Mongar is regarded as the heart of eastern Bhutan. Located at an altitude of 400m - 4,000m, the district is well-known for wood carving and textiles artisans, who are considered one of the best in the country. Bordering the districts of Bumthang, Lhuentse, Pema Gatshel and Trashigang the area offers rich diversity of flora and fauna and a glimpse into Bhutan rich rustic culture. Tshanglas and Kurtoeps are indigenous to the valley and speak a different dialect.
The drive to Monger is stunning, crossing Thrumsing-la pass at 4000m amidst vertical cliffs, spouting waterfalls, rich tapestry of different vegetation and varieties of rhododendrons species. Also on a clear day, one can see Gangkhar Puensum (7415 m), world highest unclimbed mountain in the backdrop. The trek to Gangkhar Puensum is one of the most rewarding treks in Bhutan, however not many undertake it. Visitors with keen interest in flowers may also take the opportunity to visit the rhododendrons garden.
Alternatively, one may also choose to fly to the nearest airport at Yongphula, to capitalize on time, which is approximately 3 hours from Mongar. The district offers modest accommodation option, however is limited, please refer to our Hotels in Mongar page for details. One may also to plan the program around Mongar festival, the three day festival offers glimpse into rich cultural tapestry of eastern Bhutan. Please refer to festival calendar for exact dates.
Places to see in Mongar:
The charming quaint town stills on a hilltop. The town is abuzz with small shops as it one of the main trading centers in the eastern Bhutan and falls on the east-west highway. The Clock tower in the heart of the town, would be a good place to visit to interact with locals or perhaps the local restaurants, which offers decent Bhutanese and Indian food.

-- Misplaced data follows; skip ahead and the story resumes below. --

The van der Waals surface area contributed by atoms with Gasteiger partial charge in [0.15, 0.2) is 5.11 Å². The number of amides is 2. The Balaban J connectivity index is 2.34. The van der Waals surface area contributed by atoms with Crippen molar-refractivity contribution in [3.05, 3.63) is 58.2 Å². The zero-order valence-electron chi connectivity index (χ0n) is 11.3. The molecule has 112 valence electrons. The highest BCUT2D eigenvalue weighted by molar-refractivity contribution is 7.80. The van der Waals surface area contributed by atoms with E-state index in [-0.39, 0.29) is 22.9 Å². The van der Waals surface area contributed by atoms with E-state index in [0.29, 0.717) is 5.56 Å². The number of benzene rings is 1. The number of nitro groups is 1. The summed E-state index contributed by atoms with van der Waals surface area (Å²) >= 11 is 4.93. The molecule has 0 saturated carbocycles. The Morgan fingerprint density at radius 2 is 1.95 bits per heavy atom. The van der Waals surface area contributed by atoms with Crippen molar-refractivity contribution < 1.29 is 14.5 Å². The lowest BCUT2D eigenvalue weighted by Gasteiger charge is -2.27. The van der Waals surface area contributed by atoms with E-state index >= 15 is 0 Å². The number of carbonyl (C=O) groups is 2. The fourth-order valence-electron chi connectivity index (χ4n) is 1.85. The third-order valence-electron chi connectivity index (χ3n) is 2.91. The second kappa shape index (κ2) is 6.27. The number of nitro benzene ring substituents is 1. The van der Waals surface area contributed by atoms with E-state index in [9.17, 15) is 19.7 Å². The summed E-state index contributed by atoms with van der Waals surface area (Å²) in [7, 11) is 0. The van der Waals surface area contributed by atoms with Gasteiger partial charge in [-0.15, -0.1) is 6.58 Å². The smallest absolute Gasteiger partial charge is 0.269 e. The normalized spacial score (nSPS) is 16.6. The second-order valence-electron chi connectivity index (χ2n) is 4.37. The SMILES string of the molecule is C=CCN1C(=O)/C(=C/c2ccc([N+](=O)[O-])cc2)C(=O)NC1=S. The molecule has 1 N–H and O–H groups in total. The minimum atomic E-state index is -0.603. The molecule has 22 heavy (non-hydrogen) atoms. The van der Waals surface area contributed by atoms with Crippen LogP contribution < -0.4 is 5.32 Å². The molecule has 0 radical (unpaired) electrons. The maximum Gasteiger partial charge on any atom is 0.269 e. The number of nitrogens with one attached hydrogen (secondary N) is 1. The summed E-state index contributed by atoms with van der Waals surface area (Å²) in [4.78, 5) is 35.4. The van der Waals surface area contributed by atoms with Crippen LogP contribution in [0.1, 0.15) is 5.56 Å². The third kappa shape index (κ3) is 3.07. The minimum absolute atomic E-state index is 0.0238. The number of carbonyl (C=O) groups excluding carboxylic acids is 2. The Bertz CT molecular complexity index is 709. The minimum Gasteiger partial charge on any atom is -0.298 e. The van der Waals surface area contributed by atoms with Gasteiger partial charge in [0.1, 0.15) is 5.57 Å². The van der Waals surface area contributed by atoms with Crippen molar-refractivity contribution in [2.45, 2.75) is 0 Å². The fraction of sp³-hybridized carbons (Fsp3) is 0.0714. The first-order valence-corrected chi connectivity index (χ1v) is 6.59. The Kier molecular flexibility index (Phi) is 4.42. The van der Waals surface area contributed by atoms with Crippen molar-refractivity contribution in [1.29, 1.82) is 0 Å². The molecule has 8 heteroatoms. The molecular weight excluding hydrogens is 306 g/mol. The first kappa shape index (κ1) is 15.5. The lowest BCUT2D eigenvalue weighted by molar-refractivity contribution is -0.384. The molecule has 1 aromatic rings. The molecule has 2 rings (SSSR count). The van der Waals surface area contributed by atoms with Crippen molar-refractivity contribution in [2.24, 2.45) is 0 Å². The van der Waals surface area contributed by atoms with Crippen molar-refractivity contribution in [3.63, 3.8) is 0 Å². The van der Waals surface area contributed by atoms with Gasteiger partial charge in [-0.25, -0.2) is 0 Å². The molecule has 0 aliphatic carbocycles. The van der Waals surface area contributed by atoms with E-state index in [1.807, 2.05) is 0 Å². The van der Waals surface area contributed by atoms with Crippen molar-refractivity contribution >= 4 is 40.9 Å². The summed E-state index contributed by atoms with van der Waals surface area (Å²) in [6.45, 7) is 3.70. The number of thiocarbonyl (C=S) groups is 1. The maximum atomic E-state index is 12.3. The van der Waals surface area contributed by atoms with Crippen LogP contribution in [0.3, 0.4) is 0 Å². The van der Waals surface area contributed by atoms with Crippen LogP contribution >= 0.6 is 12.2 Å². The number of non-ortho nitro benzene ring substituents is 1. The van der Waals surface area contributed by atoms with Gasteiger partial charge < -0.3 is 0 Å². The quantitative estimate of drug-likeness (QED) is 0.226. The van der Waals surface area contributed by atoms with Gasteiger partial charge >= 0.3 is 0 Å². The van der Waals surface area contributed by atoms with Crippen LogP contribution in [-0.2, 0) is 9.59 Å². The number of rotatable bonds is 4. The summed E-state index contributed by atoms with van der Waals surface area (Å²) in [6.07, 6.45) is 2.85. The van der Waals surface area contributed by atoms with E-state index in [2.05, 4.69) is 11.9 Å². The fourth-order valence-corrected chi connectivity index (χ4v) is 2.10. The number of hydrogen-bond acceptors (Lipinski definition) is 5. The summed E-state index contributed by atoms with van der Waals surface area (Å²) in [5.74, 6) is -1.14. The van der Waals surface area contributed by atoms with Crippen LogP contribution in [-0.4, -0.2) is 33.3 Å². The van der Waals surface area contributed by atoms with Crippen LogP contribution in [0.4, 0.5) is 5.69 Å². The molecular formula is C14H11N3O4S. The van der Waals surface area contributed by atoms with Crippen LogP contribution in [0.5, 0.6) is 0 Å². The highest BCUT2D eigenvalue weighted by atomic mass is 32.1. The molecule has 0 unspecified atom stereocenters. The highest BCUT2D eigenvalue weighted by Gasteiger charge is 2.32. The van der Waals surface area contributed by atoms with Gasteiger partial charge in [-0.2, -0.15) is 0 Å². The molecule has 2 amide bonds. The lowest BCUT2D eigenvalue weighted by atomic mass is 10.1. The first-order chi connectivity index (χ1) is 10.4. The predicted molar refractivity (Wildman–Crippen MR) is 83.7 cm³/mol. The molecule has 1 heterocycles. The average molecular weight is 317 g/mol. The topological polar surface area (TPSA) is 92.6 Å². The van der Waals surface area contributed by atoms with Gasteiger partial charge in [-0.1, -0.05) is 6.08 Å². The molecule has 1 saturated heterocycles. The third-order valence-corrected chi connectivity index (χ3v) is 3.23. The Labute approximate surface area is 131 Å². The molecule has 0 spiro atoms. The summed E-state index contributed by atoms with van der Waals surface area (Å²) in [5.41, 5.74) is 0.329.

Mongar Dzong: Originally built in 1930s, the current Mongar Dzong was recommissioned by the third king of Bhutan Jigme Dorji Wangchuck in 1953. Today it house the district administrative and religious body and is the venue for annual Mongar festival. The fortress is an architectural feat as no drawings or nails are known to be used in its construction.
Zhongar Dzong Ruins: Built in the 17th century, the ruins alludes a sense of medieval Bhutanese bureaucracy. It sits on a hilltop overlooking the Themnangbi village.
Dramitse Lhakhang: The monastery was built in 16th century by Ani Cheten Zangmo, the daughter of the renowned treasure revealer, Terton Pema Lingpa. The monastery makes for an important religious site and is also listed in UNESCO world heritage list. The famous religious dance called the ‘Dramiste Cham’ is said to have originated in this monastery.
Aja Ney: Guru Rinpoche is said to have meditated here and therefore is considered to be one of the most revered pilgrimage site in Bhutan. It sits at an altitude of 3500m, the journey to Aja Ney is about two days trek from Serzhong village.
Yagang Lhakhang: The monastery was built in the 16th century by Sangdag, the youngest son of, treasure revealer Terton Pema Lingpa. It is a popular place of worship for locals and located just outside the town in small village.
Jarung Khashor Chorten: The monastery is designed in line with, Jarung Khashor Chorten in Nepal and is a popular place of worship for locals. It is situated in Lingmethang village overlooking Kurichu river.
Trophel Tours & Treks is accredited by Tourism Council of Bhutan (License No: 1030972) and member of Pacific Asia Travel Association (PATA) and Global Sustainable Tourism Council.